Hamilton was born in Hamwood in County Meath, Republic of Ireland in 1781 and came to Quebec City sometime before 1807. He and his brother, William, were merchants importing Madeira wine and selling other goods. In 1809, they set themselves up in the timber trade in Lower Canada, exporting lumber and supplying shipbuilders. As a result of a timber operator being unable to honour his contract, they became owners of a mill at Hawkesbury, Ontario associated with lumbering along the Rideau River. During the War of 1812, George served in the Quebec militia reaching the rank of major. When his brother retired, he moved to Hawkesbury to look after the mill. In 1816, Hamilton became a Justice of the Peace and judge in the new Ottawa District Court of Upper Canada. During the 1820s, a downturn in the timber trade resulted in hard times for the Hamilton family and the business teetered on the edge of bankruptcy.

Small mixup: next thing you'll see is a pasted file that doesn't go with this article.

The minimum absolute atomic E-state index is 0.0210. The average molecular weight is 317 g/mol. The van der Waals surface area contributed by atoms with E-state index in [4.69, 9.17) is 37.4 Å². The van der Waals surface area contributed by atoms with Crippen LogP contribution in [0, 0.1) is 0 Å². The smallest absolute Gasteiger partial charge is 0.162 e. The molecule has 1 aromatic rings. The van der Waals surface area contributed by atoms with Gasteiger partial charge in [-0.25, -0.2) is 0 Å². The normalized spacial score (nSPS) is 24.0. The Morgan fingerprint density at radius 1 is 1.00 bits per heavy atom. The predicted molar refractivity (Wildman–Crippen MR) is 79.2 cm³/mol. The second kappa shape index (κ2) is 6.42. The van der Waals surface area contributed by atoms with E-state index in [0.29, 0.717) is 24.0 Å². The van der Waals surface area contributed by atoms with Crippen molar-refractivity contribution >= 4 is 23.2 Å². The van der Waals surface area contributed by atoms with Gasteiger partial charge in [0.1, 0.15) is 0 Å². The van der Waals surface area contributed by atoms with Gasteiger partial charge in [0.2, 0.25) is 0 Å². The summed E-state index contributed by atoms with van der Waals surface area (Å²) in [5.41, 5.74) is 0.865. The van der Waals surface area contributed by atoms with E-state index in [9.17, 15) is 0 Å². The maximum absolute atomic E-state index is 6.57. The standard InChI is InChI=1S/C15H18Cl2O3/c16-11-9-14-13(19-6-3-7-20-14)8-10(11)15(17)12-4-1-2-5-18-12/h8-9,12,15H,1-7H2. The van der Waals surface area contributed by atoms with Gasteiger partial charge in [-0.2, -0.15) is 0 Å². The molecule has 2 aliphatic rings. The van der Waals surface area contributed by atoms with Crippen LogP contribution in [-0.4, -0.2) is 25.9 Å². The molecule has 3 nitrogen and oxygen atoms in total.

In 1830, Hamilton formed a partnership with Charles Adamson Low. The mill at Hawkesbury grew to become one of the top producers in the country. Although Hamilton had resorted to illegal cutting on crown lands when establishing his business, he now began to lobby the government to introduce a system of licenses to control timber cutting on crown land. A fee-based system was introduced and, at Bytown, a down payment was collected against future cutting fees which favoured the wealthier operators and discouraged speculation.
In the valley of the Gatineau River, Hamilton helped establish the so-called Gatineau Privilege, established by an order-in-council in November 1832 which limited the number of operators in the region. Despite protests, it remained in effect until 1843. Hamilton and Low had a similar arrangement in the valley of the Rouge River.
He died of a severe cold at Hawkesbury in 1839.
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